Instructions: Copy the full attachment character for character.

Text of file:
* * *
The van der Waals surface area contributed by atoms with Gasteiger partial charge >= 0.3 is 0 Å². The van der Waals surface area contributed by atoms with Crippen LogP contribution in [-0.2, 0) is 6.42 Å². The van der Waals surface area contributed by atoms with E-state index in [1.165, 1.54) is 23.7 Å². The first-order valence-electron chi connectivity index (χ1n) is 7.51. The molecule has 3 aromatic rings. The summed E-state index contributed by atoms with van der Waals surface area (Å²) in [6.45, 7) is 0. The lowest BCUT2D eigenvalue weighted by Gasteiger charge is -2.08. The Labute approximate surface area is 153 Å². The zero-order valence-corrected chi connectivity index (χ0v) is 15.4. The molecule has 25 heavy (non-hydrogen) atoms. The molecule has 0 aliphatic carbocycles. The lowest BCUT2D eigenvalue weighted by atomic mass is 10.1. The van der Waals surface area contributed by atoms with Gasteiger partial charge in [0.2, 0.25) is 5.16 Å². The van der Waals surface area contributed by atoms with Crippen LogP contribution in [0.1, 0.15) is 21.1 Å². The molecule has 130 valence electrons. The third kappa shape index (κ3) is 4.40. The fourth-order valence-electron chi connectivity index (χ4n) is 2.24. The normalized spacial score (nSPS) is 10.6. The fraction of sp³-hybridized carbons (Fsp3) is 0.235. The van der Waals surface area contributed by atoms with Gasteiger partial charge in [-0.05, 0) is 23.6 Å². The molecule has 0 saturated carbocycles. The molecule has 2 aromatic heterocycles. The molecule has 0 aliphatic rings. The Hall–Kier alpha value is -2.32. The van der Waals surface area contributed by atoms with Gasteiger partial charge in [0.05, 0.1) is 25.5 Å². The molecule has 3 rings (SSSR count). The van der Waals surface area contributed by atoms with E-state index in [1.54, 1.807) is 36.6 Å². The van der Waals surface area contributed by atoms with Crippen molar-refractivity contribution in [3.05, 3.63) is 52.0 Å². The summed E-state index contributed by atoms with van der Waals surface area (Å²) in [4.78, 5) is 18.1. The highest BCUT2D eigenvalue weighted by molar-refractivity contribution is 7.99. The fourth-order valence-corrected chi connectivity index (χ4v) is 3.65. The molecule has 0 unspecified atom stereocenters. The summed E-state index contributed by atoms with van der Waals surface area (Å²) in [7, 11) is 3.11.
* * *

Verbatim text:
The van der Waals surface area contributed by atoms with Gasteiger partial charge >= 0.3 is 0 Å². The van der Waals surface area contributed by atoms with Crippen LogP contribution in [-0.2, 0) is 6.42 Å². The van der Waals surface area contributed by atoms with E-state index in [1.165, 1.54) is 23.7 Å². The first-order valence-electron chi connectivity index (χ1n) is 7.51. The molecule has 3 aromatic rings. The summed E-state index contributed by atoms with van der Waals surface area (Å²) in [6.45, 7) is 0. The lowest BCUT2D eigenvalue weighted by Gasteiger charge is -2.08. The Labute approximate surface area is 153 Å². The zero-order valence-corrected chi connectivity index (χ0v) is 15.4. The molecule has 25 heavy (non-hydrogen) atoms. The molecule has 0 aliphatic carbocycles. The lowest BCUT2D eigenvalue weighted by atomic mass is 10.1. The van der Waals surface area contributed by atoms with Gasteiger partial charge in [0.2, 0.25) is 5.16 Å². The van der Waals surface area contributed by atoms with Crippen LogP contribution in [0.1, 0.15) is 21.1 Å². The molecule has 130 valence electrons. The third kappa shape index (κ3) is 4.40. The fourth-order valence-electron chi connectivity index (χ4n) is 2.24. The normalized spacial score (nSPS) is 10.6. The fraction of sp³-hybridized carbons (Fsp3) is 0.235. The van der Waals surface area contributed by atoms with Gasteiger partial charge in [-0.05, 0) is 23.6 Å². The molecule has 0 saturated carbocycles. The molecule has 2 aromatic heterocycles. The molecule has 0 aliphatic rings. The Hall–Kier alpha value is -2.32. The van der Waals surface area contributed by atoms with Gasteiger partial charge in [0.05, 0.1) is 25.5 Å². The molecule has 3 rings (SSSR count). The van der Waals surface area contributed by atoms with E-state index in [1.54, 1.807) is 36.6 Å². The van der Waals surface area contributed by atoms with Crippen molar-refractivity contribution in [3.05, 3.63) is 52.0 Å². The summed E-state index contributed by atoms with van der Waals surface area (Å²) in [4.78, 5) is 18.1. The highest BCUT2D eigenvalue weighted by molar-refractivity contribution is 7.99. The fourth-order valence-corrected chi connectivity index (χ4v) is 3.65. The molecule has 0 unspecified atom stereocenters. The summed E-state index contributed by atoms with van der Waals surface area (Å²) in [7, 11) is 3.11.